The day was not far distant when the magnificent country, into which could be put three-quarters of the continent of Europe, would no longer count a single slave among its ten millions of inhabitants.

The occupation of the captains of the woods was doomed, and at the period we speak of the advantages obtainable from the capture of fugitives were rapidly diminishing. While, however, the calling continued sufficiently profitable, the captains of the woods formed a peculiar class of adventurers, principally composed of freedmen and deserters--of not very enviable reputation. The slave hunters in fact belonged to the dregs of society, and we shall not be far wrong in assuming that the man with the cryptogram was a fitting comrade for his fellow _"capitaes do mato."_ Torres--for that was his name--unlike the majority of his companions, was neither half-breed, Indian, nor negro. He was a white of Brazilian origin, and had received a better education than befitted his present condition. One of those unclassed men who are found so frequently in the distant countries of the New World, at a time when the Brazilian law still excluded mulattoes and others of mixed blood from certain employments, it was evident that if such exclusion had affected him, it had done so on account of his worthless character, and not because of his birth.

Torres at the present moment was not, however, in Brazil. He had just passed the frontier, and was wandering in the forests of Peru, from which issue the waters of the Upper Amazon.

He was a man of about thirty years of age, on whom the fatigues of a precarious existence seemed, thanks to an exceptional temperament and an iron constitution, to have had no effect. Of middle height, broad shoulders, regular features, and decided gait, his face was tanned with the scorching air of the tropics. He had a thick black beard, and eyes lost under contracting eyebrows, giving that swift but hard glance so characteristic of insolent natures. Clothed as backwoodsmen are generally clothed, not over elaborately, his garments bore witness to long and roughish wear. On his head, stuck jauntily on one side, was a leather hat with a large brim. Trousers he had of coarse wool, which were tucked into the tops of the thick, heavy boots which formed the most substantial part of his attire, and over all, and hiding all, was a faded yellowish poncho.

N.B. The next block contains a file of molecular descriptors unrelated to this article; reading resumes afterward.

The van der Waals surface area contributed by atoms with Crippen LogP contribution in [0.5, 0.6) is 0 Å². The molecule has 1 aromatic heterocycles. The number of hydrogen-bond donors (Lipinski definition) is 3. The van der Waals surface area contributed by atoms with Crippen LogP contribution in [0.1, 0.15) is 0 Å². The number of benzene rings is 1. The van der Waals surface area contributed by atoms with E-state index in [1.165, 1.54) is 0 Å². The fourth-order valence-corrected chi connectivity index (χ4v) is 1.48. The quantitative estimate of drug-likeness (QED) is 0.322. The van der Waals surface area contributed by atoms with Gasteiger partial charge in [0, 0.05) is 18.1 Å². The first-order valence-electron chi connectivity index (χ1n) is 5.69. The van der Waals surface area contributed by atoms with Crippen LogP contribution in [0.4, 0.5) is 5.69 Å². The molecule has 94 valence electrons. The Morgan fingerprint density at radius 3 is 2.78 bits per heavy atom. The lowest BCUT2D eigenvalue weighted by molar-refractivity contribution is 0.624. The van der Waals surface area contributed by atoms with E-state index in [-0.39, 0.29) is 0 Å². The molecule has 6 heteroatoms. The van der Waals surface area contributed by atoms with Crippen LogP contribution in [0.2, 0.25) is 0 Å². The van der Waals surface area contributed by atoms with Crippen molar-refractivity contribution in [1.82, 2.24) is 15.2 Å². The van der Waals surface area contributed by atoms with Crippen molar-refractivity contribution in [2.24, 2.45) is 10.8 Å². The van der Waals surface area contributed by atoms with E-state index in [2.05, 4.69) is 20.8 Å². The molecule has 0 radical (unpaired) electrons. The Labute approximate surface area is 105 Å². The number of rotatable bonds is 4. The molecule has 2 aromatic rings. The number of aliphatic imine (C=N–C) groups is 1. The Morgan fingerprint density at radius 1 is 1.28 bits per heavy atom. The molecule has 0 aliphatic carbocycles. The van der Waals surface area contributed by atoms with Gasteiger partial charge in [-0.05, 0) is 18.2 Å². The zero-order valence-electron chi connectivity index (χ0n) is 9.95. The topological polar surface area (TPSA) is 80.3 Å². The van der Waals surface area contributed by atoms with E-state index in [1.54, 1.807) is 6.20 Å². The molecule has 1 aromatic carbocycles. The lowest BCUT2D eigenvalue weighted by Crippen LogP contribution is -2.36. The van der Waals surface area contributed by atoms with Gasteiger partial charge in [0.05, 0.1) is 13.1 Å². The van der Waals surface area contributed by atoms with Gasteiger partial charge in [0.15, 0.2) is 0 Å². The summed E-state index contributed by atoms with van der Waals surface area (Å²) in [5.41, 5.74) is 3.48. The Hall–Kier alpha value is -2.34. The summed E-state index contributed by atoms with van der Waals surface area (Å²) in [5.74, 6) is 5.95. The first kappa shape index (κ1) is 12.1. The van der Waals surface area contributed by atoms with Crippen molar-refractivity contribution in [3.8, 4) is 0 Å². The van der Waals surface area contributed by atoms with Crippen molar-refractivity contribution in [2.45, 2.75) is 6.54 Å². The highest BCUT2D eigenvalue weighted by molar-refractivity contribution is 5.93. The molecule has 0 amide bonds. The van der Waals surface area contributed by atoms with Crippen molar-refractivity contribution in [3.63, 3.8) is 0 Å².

But if Torres was a captain of the woods it was evident that he was not now employed in that capacity, his means of attack and defense being obviously insufficient for any one engaged in the pursuit of the blacks. No firearms--neither gun nor revolver. In his belt only one of those weapons, more sword than hunting-knife, called a _"manchetta,"_ and in addition he had an _"enchada,"_ which is a sort of hoe, specially employed in the pursuit of the tatous and agoutis which abound in the forests of the Upper Amazon, where there is generally little to fear from wild beasts.

On the 4th of May, 1852, it happened, then, that our adventurer was deeply absorbed in the reading of the document on which his eyes were fixed, and, accustomed as he was to live in the forests of South America, he was perfectly indifferent to their splendors. Nothing could distract his attention; neither the constant cry of the howling monkeys, which St. Hillaire has graphically compared to the ax of the woodman as he strikes the branches of the trees, nor the sharp jingle of the rings of the rattlesnake (not an aggressive reptile, it is true, but one of the most venomous); neither the bawling voice of the horned toad, the most hideous of its kind, nor even the solemn and sonorous croak of the bellowing frog, which, though it cannot equal the bull in size, can surpass him in noise.

Torres heard nothing of all these sounds, which form, as it were, the complex voice of the forests of the New World. Reclining at the foot of a magnificent tree, he did not even admire the lofty boughs of that _"pao ferro,"_ or iron wood, with its somber bark, hard as the metal which it replaces in the weapon and utensil of the Indian savage.

Jules Verne
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